Film goes ‘Down Claiborne’ in N.O.

Anthology Film Archives, 32 Second Ave., New York, NY, will screen for three consecutive nights, Feb. 1-3, at 7:30 p.m., Dublin-born filmmaker Moira Tierney’s 51-minute “Down Claiborne.,” as part of its “Show & Tell” series.

One of the most striking aspects of New Orleans’s topography is a highway that cuts right through the city, slicing through, among others, the historic 7th Ward. Built in 1968, it dismantled one of the most active Black neighborhoods, which still operates under the shadows of the “freeway.” The local community reclaims their neighborhood using a variety of tactics: mural painting, represented by the frescoes painted onto the concrete pillars supporting the highway overpass, and collective masking traditions, as evidenced by the Mardi Gras Indians, in the neighborhoods surrounding the highway.

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These two elements of local culture share an insistence on the importance of history, highlighting its role in the perpetuation of the culture and in the ongoing resistance to its displacement. Their content often overlaps (the highway frescoes reference the Mardi Gras Indians as well as the Maroon tradition of runaway slaves and Native Americans forming independent communities) and both operate within the post-colonial “profession of hybridization,” as defined by Haitian poet René Depestre.

“Down Claiborne” — which Film critic and programmer at the Cinemathèque Française Nicole Brenez picked as one of the 10 best films of 2018 — zooms in on the Mississippi and down into the Treme, slides under the highway overpass and moves down Claiborne Avenue from pillar to pillar, building to a celebratory and cathartic climax with the Comanche Hunter and Hard Head Hunter tribes of the Mardi Gras Indians meeting in ceremonial battle on Mardi Gras.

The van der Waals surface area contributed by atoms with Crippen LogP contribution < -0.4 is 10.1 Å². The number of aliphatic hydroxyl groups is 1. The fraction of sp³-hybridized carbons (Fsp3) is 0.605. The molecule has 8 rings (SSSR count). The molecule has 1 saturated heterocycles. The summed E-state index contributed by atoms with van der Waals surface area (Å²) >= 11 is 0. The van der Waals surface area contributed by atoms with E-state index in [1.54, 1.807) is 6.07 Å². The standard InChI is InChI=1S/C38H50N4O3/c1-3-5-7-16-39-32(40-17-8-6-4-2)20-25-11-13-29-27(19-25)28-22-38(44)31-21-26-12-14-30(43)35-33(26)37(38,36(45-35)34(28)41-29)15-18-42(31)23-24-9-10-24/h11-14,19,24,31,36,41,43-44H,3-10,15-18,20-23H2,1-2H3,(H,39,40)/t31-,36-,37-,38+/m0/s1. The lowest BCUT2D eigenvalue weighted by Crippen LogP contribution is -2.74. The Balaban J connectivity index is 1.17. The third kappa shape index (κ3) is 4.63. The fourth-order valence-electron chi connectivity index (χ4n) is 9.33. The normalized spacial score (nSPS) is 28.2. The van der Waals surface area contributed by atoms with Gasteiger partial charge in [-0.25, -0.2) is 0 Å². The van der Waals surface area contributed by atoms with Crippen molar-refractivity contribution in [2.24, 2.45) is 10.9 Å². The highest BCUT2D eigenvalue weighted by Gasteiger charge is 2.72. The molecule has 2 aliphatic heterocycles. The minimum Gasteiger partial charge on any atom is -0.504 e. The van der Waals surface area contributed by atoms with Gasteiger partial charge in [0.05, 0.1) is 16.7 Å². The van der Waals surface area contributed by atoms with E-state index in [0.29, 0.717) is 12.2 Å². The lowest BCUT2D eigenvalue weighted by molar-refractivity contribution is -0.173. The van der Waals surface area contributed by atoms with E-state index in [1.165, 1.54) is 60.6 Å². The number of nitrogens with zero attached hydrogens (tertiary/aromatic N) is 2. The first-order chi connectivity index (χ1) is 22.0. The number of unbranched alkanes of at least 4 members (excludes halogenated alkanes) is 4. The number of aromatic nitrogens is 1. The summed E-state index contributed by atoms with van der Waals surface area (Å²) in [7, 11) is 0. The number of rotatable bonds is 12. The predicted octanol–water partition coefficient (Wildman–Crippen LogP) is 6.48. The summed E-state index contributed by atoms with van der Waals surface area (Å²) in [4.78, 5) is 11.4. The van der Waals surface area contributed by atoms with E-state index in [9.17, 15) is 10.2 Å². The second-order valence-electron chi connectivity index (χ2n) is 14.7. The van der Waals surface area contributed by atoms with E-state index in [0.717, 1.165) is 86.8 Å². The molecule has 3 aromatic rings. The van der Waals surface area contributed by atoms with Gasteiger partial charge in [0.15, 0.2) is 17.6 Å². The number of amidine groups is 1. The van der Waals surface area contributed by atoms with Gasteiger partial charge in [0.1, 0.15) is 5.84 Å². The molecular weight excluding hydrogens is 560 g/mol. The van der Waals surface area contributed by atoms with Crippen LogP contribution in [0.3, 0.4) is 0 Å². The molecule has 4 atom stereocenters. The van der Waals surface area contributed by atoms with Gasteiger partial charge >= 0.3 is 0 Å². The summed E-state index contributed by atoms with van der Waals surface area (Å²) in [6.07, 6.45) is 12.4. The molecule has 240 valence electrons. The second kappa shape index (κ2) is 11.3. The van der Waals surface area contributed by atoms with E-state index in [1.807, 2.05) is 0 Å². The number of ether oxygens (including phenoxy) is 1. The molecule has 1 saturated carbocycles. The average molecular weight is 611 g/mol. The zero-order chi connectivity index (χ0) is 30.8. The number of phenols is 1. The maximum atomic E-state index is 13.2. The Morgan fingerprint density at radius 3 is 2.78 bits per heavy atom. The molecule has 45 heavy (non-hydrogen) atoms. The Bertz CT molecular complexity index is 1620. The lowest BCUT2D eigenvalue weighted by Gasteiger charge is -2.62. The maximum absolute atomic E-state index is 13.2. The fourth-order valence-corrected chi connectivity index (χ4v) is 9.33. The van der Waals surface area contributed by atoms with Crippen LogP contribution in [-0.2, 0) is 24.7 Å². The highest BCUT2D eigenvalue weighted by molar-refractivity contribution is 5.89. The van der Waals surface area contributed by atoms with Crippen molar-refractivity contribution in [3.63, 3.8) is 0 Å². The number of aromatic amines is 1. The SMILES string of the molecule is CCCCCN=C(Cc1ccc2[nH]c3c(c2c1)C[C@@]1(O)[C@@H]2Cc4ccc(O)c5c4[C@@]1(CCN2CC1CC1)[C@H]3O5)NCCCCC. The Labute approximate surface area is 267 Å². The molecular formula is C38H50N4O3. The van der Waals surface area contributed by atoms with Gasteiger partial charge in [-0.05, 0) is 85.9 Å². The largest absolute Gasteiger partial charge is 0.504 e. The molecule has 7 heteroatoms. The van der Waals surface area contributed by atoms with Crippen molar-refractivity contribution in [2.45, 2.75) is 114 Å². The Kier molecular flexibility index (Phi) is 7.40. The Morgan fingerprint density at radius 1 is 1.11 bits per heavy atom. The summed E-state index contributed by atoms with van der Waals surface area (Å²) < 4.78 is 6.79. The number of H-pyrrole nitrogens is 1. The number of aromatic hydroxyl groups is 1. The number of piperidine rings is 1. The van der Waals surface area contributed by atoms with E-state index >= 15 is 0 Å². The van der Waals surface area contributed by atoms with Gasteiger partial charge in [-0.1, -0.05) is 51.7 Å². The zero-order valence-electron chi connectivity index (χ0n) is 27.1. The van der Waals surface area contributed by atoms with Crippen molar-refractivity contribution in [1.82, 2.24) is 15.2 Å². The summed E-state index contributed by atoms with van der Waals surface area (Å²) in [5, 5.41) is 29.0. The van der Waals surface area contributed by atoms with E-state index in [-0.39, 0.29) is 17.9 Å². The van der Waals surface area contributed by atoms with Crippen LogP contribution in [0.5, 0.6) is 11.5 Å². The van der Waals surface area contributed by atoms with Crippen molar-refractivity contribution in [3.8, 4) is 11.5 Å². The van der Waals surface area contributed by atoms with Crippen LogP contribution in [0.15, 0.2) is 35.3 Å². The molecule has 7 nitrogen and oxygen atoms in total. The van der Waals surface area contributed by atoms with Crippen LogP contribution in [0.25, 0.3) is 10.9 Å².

“I shot on Super 8mm and 16mm silent film, editing in camera as much as possible.” said Tierney, a past Irish Echo 40 Under 40 honoree. “I wanted the sound track to add layers of information to the image, without providing an authoritative ‘explanation.’ It was necessary to fill in the gaps in the official histories and I had the idea of the exchange of information via less linear circuitry. I constructed the ‘scenario’ as a collage of voices: excerpts from New Orleans radio stations; spoken word (composed for the film by John Lacarbiere III); two jazz tracks contributed by Mario Abney; extracts from archival material or contemporary event listings; songs of the Mardi Gras Indians, courtesy of B.C. Goodman and B.C. Melancon; and the final voice-over, which was recorded impromptu by B.C. Goodman as we watched a cut of the film together.”

Big Chief Kevin Goodman will be available in person with filmmaker Tierney for a Q&A after all three screenings.

Anthology may be contacted at 212-505-5181. Directions: 2nd St. Subway: F to 2nd Ave; 6 to Bleecker. Tickets: $12 general; $9 for students, seniors, & children (12 & under); $7 Anthology members.

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